The New Birthers: Trump Pushes Hillary Clinton Health Conspiracy
From Donald Trump and his top surrogates to the right-wing media and its engine rooms of outrage in the blogosphere, Hillary Clinton’s opponents are ramping up efforts to sow doubt over the candidate’s health.
The campaign — which goes back years — has escalated to shouting over the summer, as Trump spiraled in the polls while mostly failing to connect with voters outside his base demographic. Now, as the race enters a crucial phase, there has been a growing push to fundamentally undermine Clinton’s candidacy.
Much in the way “birthers” (Trump was among the most prominent) sought similar ends by questioning President Barack Obama’s citizenship, the “healthers” are using junk science and conspiracy theories to argue that Clinton is suffering from a series of debilitating brain injuries.
In an interview on “Fox News Sunday” this weekend, former New York City mayor and Trump surrogate Rudy Giuliani first accused the mainstream media of hiding evidence, then encouraged doubters to “go online and put down ‘Hillary Clinton illness.'”
There is absolutely no credible evidence to backstop any of these claims, including on the “videos” Giuliani cited. Clinton’s physician — the only person to speak on the record who has actually examined her — has repeatedly affirmed the former secretary of state’s health and fitness for the highest office in the land.
During an appearance Monday night on the Jimmy Kimmel show, Clinton called the GOP claims about her health a “wacky strategy.”
“I don’t know why they are saying this,” she said. “I think on the one hand, it is part of the wacky strategy, just say all these crazy things and maybe you can get some people to believe you.”
But for those who want to believe, the structure of the lie borders on impenetrable — baked into its “medical” assertions is the tightly held belief that the press is in cahoots with Clinton, protecting her political prospects by working overtime to hide her imagined ailment.
The facts, though, tell a very different story. This is it.
The roots of the health conspiracy theory go back to late 2012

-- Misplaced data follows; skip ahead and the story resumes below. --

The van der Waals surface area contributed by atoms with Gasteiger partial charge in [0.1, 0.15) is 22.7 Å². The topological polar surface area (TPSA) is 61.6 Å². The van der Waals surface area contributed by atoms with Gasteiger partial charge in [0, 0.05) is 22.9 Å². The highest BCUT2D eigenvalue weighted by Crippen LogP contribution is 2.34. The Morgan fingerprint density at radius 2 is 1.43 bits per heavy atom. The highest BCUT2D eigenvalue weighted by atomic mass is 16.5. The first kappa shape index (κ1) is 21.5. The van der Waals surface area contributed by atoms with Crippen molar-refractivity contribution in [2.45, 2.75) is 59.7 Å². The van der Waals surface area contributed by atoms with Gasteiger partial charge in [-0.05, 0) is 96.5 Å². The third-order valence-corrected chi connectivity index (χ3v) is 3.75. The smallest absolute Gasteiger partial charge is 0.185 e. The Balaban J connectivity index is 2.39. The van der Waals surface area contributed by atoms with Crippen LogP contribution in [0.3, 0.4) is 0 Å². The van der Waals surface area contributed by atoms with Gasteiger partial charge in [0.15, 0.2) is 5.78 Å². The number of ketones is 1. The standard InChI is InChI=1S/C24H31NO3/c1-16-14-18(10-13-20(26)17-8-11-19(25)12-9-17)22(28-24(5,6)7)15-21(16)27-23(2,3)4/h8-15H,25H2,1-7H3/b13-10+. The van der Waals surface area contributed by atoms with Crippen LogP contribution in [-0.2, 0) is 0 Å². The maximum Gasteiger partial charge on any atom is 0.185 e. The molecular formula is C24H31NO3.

Days before she was first scheduled to testify on Capitol Hill about the Benghazi terror attack in December 2012, Clinton suffered a concussion after becoming dehydrated and fainting. Her appearance, scheduled for December 20, was pushed back as she recovered.
In a bit of dark irony, Clinton’s political opponents then, most notably the Republican former U.S. Ambassador to the United Nations John Bolton, suggested that Clinton was faking it — that the secretary of state, as Bolton put it, had come down with a “diplomatic illness” in order to avoid the congressional inquiry.
In the weeks after the injury, Clinton would be hospitalized and prescribed blood thinners to dissolve a blood clot located in a vein behind her right ear. The diagnosis was made during a follow-up exam related to her concussion. The clot did not, per Clinton’s doctors, result in a stroke or any other neurological complications.
On January 23, 2013, a little more than a month after she was first slated to appear before Congress, Clinton testified at length to Senate and House committees about the Benghazi attacks.
Karl Rove helped plant the seeds in 2014
In May 2014, more than a year after Clinton left the State Department, Republican strategist Karl Rove made headlines by suggesting Clinton had suffered brain damage in 2012.
“Thirty days in the hospital? And when she reappears, she’s wearing glasses that are only for people who have traumatic brain injury?” he said, according to a New York Post report. “We need to know what’s up with that.”
Rove would attempt to walk back his comments a day after they were made public, telling Fox News of the brain damage comment that he “never used that phrase.”